Escondido Thursday Nov. 20
Sometimes I have given Chris grief that our hikes are not as frequent, long, or difficult as they were several years ago. Well, no grief today. We drove 60 miles over our usual two lane twisty roads to Borrego Springs, site of the visitor center for Anza-Borrego Desert State Park. This is the largest state park outside of Alaska. The park includes both high and low elevation desert areas. The route here again ascends and descends up various mountains, some new to us and some familiar by now, leading to a 10 mile descent to the park visitor center.
That is, once we found the visitor center entrance. The center is built into a hillside, facing away from the parking lot, to take advantage of the cooling effects of being underground. After all, this is the desert. We were told that the park will receive calls from people in the parking lot asking for directions to the visitor center entrance. We did find it on our own.
During the summer months, the park is only open on weekends and federal holidays due to the heat. This is the busy season. A park volunteer informed us that on New Year’s week, they can have 60-80,000 people camping out here. Luckily for us, today was quiet and pleasant, temperatures in the low 70s.
We watched the park film, showcasing the park in four seasons. Evidently it was produced by a local volunteer with Hollywood film making experience. For the music, since local orchestras were pricing their services for 25k and up, he flew to Bavaria and had the music scored for $7,000. It took 2.5 years to make the film. It was quite nice. However, the film states this park has 2/3 of the U.S. bighorn sheep. We did not see any. But, as I said, it is a big park.
There was no way we could see the entire park so three hikes in different areas were on our agenda. Two were a half hour or less. The third was 2.5 hours and we saw more on this hike than we had originally planned. I won’t say we were lost, we always were comfortable where we were and knew how to get back to our car. But, we were in locations that we had not planned to visit. The “extended” hike added time, distance, and elevation gain to our hike. It also added a little mystique, we are likely to recall this one from among the many we take.
The first two hikes were relatively flat and showcased some of the desert’s vegetation and geology. For instance, the second hike ran by several fault lines, evidence of plate movement. We did not feel the earth move while we were here.
For third hike, we drove to a spot that promised a year round spring just 1.5 miles away. That seemed cool, to see a spring in the middle of the desert. The spring had been vital to cattle ranching here in the late 1800s and early 1900s. There are no trees to mark the trail. Stone markers are not of much value, there are stones everywhere. There are no “smooshed” leaves or tan bark to mark the trail. So you try to go by rocks, and sand, and foot prints. This 1.5 mile trail leading to the spring was to have 14 markers along the path, highlighting various vegetation or geology. A brochure details the highlights at each marker.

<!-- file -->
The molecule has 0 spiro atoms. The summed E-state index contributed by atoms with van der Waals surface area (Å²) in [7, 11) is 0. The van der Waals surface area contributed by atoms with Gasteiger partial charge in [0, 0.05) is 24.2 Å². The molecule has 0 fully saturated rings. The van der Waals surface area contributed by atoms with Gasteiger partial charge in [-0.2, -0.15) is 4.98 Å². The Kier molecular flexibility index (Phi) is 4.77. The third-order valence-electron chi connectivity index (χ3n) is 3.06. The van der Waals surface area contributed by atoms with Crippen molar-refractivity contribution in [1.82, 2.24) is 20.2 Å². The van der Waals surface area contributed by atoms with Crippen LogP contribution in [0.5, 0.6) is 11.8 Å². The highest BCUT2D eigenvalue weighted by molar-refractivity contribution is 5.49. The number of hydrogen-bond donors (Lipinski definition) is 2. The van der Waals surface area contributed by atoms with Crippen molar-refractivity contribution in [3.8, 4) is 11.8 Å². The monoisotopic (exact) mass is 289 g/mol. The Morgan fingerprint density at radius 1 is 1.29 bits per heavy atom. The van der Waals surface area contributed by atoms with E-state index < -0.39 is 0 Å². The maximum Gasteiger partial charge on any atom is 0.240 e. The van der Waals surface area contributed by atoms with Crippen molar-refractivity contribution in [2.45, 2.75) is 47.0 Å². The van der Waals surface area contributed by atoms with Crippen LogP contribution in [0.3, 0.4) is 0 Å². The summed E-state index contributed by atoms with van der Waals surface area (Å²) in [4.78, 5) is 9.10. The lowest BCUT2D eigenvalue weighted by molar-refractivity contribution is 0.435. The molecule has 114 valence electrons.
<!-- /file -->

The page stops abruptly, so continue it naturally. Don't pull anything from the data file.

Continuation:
After marker 6, discussing the ocotillo shrub and its relationship with hummingbirds (we saw some), the trail took a turn that we missed. We continued along the wash, going uphill further and further, wondering if vandals had removed the other markers, looking for vegetation that might evidence a spring. Since we were comfortable in being able to find our way back, we did continue, stopping for lunch (PBJ sandwiches again) along the way.
Eventually we said enough is enough and headed back down. Somewhere along the way, Chris went exploring and picked up the trail we had missed. So now we continued to finish the rest of the hike. Up more hills and down we went, finding, at last, the spring! It was dry.
Still, we felt a sense of accomplishment, hiking farther than we planned and making it to the spring-and back. This time going back was just 1.5 miles. Not sure how far we went in getting to the spring. Once again clouds started forming and day was moving on. Borrego Springs, the community, has rust colored sculptures around town. We had seen several on our drive out to the hikes but our decision was to head back and forego visiting more sculptures.
The drive home was eventful. We had a nice “rest” while we waited 40 minutes to go through a construction zone. They just began paving this stretch yesterday, we had driven on this road Tuesday and had no difficulty.
Back at the resort, a well-earned shower was the reward for a solid day of hiking, followed by pizza and, yet to come, apple pie.
Ed and Chris Thursday Nov. 20 8:20 pm